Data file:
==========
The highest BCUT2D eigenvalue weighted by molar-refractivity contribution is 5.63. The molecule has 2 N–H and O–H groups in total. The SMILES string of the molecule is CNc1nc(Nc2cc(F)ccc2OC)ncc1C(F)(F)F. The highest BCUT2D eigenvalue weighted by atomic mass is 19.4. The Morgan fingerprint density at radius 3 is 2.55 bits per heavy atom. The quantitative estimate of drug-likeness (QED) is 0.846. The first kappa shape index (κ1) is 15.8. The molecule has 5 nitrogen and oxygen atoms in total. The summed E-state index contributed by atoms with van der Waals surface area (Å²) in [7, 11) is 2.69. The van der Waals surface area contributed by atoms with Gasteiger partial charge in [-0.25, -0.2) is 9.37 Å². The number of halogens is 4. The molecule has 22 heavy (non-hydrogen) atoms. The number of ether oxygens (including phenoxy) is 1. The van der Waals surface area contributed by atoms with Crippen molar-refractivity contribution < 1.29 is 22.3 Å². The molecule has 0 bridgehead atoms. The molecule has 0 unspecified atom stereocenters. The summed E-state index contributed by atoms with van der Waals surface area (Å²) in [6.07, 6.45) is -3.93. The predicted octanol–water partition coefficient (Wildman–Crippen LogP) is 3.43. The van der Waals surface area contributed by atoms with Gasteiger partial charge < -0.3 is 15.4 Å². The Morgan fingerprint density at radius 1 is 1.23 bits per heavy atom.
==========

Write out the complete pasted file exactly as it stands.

The highest BCUT2D eigenvalue weighted by molar-refractivity contribution is 5.63. The molecule has 2 N–H and O–H groups in total. The SMILES string of the molecule is CNc1nc(Nc2cc(F)ccc2OC)ncc1C(F)(F)F. The highest BCUT2D eigenvalue weighted by atomic mass is 19.4. The Morgan fingerprint density at radius 3 is 2.55 bits per heavy atom. The quantitative estimate of drug-likeness (QED) is 0.846. The first kappa shape index (κ1) is 15.8. The molecule has 5 nitrogen and oxygen atoms in total. The summed E-state index contributed by atoms with van der Waals surface area (Å²) in [7, 11) is 2.69. The van der Waals surface area contributed by atoms with Gasteiger partial charge in [-0.25, -0.2) is 9.37 Å². The number of halogens is 4. The molecule has 22 heavy (non-hydrogen) atoms. The number of ether oxygens (including phenoxy) is 1. The van der Waals surface area contributed by atoms with Crippen molar-refractivity contribution < 1.29 is 22.3 Å². The molecule has 0 bridgehead atoms. The molecule has 0 unspecified atom stereocenters. The summed E-state index contributed by atoms with van der Waals surface area (Å²) in [6.07, 6.45) is -3.93. The predicted octanol–water partition coefficient (Wildman–Crippen LogP) is 3.43. The van der Waals surface area contributed by atoms with Gasteiger partial charge < -0.3 is 15.4 Å². The Morgan fingerprint density at radius 1 is 1.23 bits per heavy atom.